Another reason Mag-Levs work is the rigidity of structure; magnets set up to repel each other are inherently unstable and would prefer to flip over and stick together by attracting poles; if the skater's boot sole repels the floor, the tendency would be for the sole to flip over and attract the floor by its inner surface - given the field strength required to levitate a human, the flipping over action would probably break the ankles of the skater and crush his feet between the floor and the inner surface of the sole.

whyiseveryonestupid!
05-02-2006, 02:52 PM
Hmm, breaking ankles doesn't sound like the best way to start a leisure attraction, it'll have to stay as a nice idea.

some white dude
05-02-2006, 02:58 PM
The same pole on different magnets will repel each other so what if you had a very large magnet/electromagnet as a floor and had magnets of the same pole as soles on special boots.This is the problem. All magnets are dipoles. Even if you cut the magnet in half, you'll just be left with a smaller, weaker dipole. As Mangetout said, the opposite side of the magnetboot would likely be attracted to the floor after a fall.

some white dude
05-02-2006, 02:59 PM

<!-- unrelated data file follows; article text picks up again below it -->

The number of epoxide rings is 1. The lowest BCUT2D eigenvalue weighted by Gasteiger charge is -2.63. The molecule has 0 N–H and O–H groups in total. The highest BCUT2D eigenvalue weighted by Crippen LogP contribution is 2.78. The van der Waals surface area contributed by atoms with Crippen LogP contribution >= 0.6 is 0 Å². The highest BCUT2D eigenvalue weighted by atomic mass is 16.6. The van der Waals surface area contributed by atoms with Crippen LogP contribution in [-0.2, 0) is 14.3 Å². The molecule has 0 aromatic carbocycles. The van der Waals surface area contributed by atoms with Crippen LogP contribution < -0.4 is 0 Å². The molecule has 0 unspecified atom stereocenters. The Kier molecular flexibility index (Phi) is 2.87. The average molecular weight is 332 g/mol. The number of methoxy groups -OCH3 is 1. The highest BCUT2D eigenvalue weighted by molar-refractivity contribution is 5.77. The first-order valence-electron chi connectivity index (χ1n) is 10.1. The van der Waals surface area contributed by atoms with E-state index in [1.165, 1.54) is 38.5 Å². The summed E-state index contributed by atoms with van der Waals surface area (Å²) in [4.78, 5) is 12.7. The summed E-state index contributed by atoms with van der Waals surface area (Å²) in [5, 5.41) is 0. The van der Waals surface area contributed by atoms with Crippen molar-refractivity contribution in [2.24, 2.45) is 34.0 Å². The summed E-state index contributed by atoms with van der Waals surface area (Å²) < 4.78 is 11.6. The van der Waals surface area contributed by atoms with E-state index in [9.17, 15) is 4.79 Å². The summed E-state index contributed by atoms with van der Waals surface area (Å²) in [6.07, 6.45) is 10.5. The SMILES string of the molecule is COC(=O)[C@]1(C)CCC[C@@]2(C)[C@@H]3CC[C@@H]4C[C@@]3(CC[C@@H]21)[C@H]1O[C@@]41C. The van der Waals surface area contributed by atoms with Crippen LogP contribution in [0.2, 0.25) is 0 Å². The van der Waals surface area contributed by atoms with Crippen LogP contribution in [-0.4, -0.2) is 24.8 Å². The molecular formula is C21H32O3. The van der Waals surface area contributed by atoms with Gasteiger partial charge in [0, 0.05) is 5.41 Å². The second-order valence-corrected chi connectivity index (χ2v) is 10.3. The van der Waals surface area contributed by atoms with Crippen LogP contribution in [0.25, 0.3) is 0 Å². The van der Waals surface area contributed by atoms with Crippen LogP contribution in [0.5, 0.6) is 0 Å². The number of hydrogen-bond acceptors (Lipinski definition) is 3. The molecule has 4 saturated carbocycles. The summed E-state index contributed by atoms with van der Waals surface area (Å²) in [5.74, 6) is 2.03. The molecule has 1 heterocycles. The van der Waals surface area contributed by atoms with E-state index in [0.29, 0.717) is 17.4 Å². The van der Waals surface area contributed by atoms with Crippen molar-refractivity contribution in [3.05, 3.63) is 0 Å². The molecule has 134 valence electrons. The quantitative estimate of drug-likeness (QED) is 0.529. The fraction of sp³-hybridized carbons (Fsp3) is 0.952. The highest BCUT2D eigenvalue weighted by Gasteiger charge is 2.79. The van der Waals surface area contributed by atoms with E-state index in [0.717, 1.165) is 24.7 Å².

Er, not to beat a dead horse or anything. :smack:

CC
05-02-2006, 03:02 PM
If I understand your set-up correctly, you'd have everyone on the "ice" levitating above the surface, but there'd be no way for them to initiate any forward motion. I visualize a bunch of people with magnets on their shoes, sort of bouncing around on the field, pushing each other around like a bunch of bumper cars. Something's missing.

scr4
05-02-2006, 03:02 PM
Setting up magentic levitation is really tricky Mag_lev trains do it by the use of all sorts of sophisticated control electronics...
That's only true if you use attraction between magnets, like the Transrapid maglev system. The Japanese design uses repulsive force between a superconducting magnet on the train and passive coils on the rail; I believe this requires no control electronics. Repulsion is inherently self-correcting (as magnets get closer, repulsion gets stronger and push them apart).

The issue groman pointed out is the most serious. Skating involves pushing on the ice.

Green Bean
05-02-2006, 03:14 PM